|Book Review: 'Bonsai Todays' Master Series - Junipers
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|Author:||Richard Moquin [ Sun Jan 27, 2008 10:11 am ]|
|Post subject:||Book Review: 'Bonsai Todays' Master Series - Junipers|
Masters Series "Junipers"
Compiled and edited by Wayne Schoech and the Staff of Bonsai Today
ISBN 9780976755036 SC pp174 $29.95
Having previously received and read "Pines" the Master Series, I looked forward in not only reading but adding this book to my reference library. This volume as with the former, is targeted towards the intermediate to advanced enthusiast. Having said that, the layout and descriptions are easily understood by any audience.
"Junipers" as with "Pines", is a compilation of former articles that appeared in "Bonsai Today" magazine. To some, this avenue seems redundant. For others, who do not have the luxury of possessing every back issue of the periodical, it is indeed refreshing to see the forethought in the compilation of previously published articles under one binder. However, it is my understanding that the book does include information not previously published or found in former articles.
The book is divided into 18 comprehensive chapters from care basics to re-designing established bonsai, while displaying the talents of some of the best enthusiast in the world like, Kimura, Kobayashi and Hirao to name a few.
Chapter one begins with a comprehensive species guide suitable to bonsai cultivation, followed by the usual basic care and maintenance section.
Once, one has begun compiling an extensive library, these basic sections become redundant. However, as always I did find fresh information to wit, an exquisite section on ramification. Of special note would be the seasonal chart found at the end of Chapter 2. This chart not only compiles monthly maintenance requirements but shows the different maintenance requirements between: cold, temperate and tropical climates, in an easily understood spreadsheet.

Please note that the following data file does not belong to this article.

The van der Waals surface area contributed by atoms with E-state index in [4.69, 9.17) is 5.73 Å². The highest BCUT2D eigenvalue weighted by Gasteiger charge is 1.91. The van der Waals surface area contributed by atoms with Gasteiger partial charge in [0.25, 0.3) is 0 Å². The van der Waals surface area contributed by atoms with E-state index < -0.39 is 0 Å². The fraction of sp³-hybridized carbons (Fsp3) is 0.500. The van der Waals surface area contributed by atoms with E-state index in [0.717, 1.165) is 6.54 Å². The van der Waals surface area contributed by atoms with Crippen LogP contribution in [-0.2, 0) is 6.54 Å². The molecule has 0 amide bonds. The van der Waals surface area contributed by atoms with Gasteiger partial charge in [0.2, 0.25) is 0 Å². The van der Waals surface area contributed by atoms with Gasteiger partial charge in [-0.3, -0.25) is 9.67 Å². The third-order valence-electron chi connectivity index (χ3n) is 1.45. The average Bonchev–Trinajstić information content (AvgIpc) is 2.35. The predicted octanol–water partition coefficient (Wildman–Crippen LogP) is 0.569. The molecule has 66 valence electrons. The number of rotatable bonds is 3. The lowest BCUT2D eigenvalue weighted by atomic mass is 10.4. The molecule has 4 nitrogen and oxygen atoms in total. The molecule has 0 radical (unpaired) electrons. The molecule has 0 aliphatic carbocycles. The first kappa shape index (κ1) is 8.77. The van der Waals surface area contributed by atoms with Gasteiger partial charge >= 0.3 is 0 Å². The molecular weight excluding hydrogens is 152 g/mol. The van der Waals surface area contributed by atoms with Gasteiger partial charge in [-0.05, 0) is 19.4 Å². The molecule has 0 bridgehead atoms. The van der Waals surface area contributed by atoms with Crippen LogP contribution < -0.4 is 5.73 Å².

As we continue through the book we find a comprehensive section on various grafting and layering techniques, including a section on emergency treatment. As with "Pines" this work features many re-styling and transformation plates. What is readily seen, these transformation are more descriptive in comparison to what is commonly found in the limited available space of a magazine.
In my opinion as with "Pines" this is definitely a worthy addition to any reference library. Although the layout and photographs are easily followed in the re-styling section, in my opinion what stands out the most would be the comprehensive maintenance chart which includes the delta between climates. Far too often we have seen seasonal care described from the author's perspective only, Stone Lantern went one step further and, in doing so have gained my full endorsement. In my opinion, this chart alone outweighs the reasonable purchase price of this magnificent work. Once again I look forward in seeing their next volume.
If I was to criticize this book would be the binding method used. As with "Pines" it is poorly done in my opinion, and will fail over time.
More of Rick's wonderful reviews can be seen on his blog at http://bonsaiwonders-bookreview.blogspot.com/
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